Hairdo’s and tattoos: A one-stop shop
At first glance, Model Citizen Salon may seem like any other place to get your roots done or a new do. However, upon stepping through the old, wooden doors, it’s apparent this little salon off Prince Avenue is much more than what meets the eye.
Model Citizen prides itself on three different things: its knack for funky hair colors, its charitable work within the Athens community and the kicker—the fact that there is a tattoo parlor at the back of the salon.
Coming up on its five-year anniversary, Model Citizen has been a “safe space” for employees and customers alike, according to hairstylist Maddie Mansell.
“People feel comfortable—they can just walk in whenever, whoever,” Mansell said. “We’re allowed to be who we are…I just feel safe here.”
For the people
Model Citizen Salon is located between the Daily Groceries Co-Op and Avid Bookshop. Almost five years ago exactly, Athenians Elizabeth Elliott O’Shaughnessy and Shayne Jordan McBride opened Model Citizen to meet the creative needs of customers and serve their community.
Current manager, Lauren McCarthy, said the heart and soul of the salon was originally founded on the concept of community outreach. Other than the owners being rooted in Athens, they chose to open the salon here due to its tight-knit community and opportunity to give back.
“We try to do as much volunteer work as we can through this salon,” McCarthy said. “We love it.”
Volunteer work done through Model Citizen includes partnering with the humane society to give animals haircuts, free haircuts known as ‘cutathons’ to benefit different charities and donating their services for various auctions.
An upcoming event is April 30 at The Rook and Pawn, where Model Citizen stylists will shave peoples’ heads to benefit the St. Baldrick’s Foundation for children with cancer.
“I think our best contribution is supporting the people who come in here,” McCarthy said.
“We do make a point to do volunteer work outside of that, but that emotional connection with people is a really strong bond.”
Nestled in the back of the salon is Chico Lou’s Fine Tattoos, a separate business owned by Sarah Fogle and named after her 19-year-old Chihuahua.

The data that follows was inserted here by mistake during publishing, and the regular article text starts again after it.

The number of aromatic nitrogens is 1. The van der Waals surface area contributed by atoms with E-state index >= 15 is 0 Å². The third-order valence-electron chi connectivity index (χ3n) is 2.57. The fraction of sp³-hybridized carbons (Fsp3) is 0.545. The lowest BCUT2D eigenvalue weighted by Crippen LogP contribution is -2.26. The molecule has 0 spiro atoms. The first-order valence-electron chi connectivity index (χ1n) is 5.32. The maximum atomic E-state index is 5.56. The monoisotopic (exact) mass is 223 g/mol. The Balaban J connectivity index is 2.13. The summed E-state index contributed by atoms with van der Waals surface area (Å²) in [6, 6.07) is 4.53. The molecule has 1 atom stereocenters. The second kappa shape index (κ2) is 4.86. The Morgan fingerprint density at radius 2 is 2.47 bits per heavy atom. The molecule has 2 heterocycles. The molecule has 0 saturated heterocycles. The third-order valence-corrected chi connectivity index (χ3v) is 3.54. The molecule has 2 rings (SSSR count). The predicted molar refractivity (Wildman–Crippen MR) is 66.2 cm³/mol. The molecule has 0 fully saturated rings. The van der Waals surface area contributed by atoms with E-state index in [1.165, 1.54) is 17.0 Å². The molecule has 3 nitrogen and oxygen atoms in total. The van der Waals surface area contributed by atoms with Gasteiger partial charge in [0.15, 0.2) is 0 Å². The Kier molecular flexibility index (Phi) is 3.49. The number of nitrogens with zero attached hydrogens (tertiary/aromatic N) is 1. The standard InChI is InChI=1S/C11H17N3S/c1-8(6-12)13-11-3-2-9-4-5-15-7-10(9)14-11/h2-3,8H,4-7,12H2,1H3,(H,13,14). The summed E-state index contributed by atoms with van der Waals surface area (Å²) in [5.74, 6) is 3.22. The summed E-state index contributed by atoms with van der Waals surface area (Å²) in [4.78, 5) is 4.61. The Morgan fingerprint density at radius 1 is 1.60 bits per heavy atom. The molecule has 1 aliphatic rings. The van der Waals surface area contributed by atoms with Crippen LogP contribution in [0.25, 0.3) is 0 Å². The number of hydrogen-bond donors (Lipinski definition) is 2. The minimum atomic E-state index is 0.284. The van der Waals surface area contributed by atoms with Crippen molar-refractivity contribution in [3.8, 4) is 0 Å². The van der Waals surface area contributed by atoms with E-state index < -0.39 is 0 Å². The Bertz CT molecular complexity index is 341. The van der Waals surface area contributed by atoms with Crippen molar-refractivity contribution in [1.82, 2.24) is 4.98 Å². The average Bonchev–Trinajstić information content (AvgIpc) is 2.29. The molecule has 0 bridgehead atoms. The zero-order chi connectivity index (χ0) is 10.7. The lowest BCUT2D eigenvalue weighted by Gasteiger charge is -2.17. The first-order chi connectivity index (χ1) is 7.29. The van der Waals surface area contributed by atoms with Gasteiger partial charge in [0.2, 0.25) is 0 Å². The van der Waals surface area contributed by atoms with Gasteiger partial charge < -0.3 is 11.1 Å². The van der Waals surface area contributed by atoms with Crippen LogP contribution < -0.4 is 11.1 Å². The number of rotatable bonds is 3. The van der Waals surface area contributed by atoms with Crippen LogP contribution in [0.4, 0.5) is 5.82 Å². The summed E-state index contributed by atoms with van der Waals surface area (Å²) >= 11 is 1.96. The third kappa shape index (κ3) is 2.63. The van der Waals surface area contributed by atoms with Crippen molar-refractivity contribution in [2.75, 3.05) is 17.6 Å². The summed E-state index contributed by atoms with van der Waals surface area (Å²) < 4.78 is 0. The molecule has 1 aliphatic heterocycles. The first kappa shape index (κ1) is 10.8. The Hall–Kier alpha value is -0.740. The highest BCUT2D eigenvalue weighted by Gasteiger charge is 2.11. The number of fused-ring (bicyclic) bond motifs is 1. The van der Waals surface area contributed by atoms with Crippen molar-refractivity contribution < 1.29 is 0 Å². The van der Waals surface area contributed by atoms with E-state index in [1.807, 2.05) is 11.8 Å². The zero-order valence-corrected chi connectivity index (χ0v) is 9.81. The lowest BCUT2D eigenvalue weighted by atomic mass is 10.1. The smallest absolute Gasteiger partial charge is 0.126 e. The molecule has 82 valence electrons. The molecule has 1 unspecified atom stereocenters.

O’Shaughnessy and Fogle went to the same gym when they realized Fogle was leaving her old shop and O’Shaughnessy had rentable space. It’s two years later, and both Model Citizen and Chico Lou’s Fine Tattoos funnel each other customers.
Despite Fogle’s trepidations of venturing out on her own and leaving the life of working with other artists, she said she feels as though she is living out her college dream of offering clients a place to get their hair done and get tattooed as well.
“It really does go hand in hand. The cosmetologists, the stylists—they’re artists too,” Fogle said. “So we can kind of commiserate over that.”
Other than the privacy and control she has by being the only tattoo artist in her shop, Fogle said she is drawn to the fact that it is not as intimidating as typical tattoo shops are.
“You walk in there [traditional tattoo shops] and it’s a cool kids’ club, and it can be a little overwhelming,” Fogle said. “So I was really trying to create a space within this awesome space where people were relaxed and not intimidated.”
Creativity at its finest
Filled with hanging lights, indie music and flags, the salon exuberates creativity and calmness—an environment the staff strides for.
“We make a point to be really open. We want people from all walks of life to feel welcome here.” —Lauren McCarthy
Clients can get regular services done such as a cut or highlights, however, this salon is known in particular for its experimentation with color.
And by color, they mean blues, pinks and pastels.
“The girl in the shampoo bowl right now—we’re doing part of her hair a red-black color, and then a quarter section white,” Mansell said. “You know like, I just have the coolest people come in here.”
McCarthy said when hiring stylists, the main assets they look for are good personalities and open minds—those and a knack for creativity.
“The number one thing is general human kindness,” McCarthy said. “You can train people in the way you like things done, but you can’t train personality types.”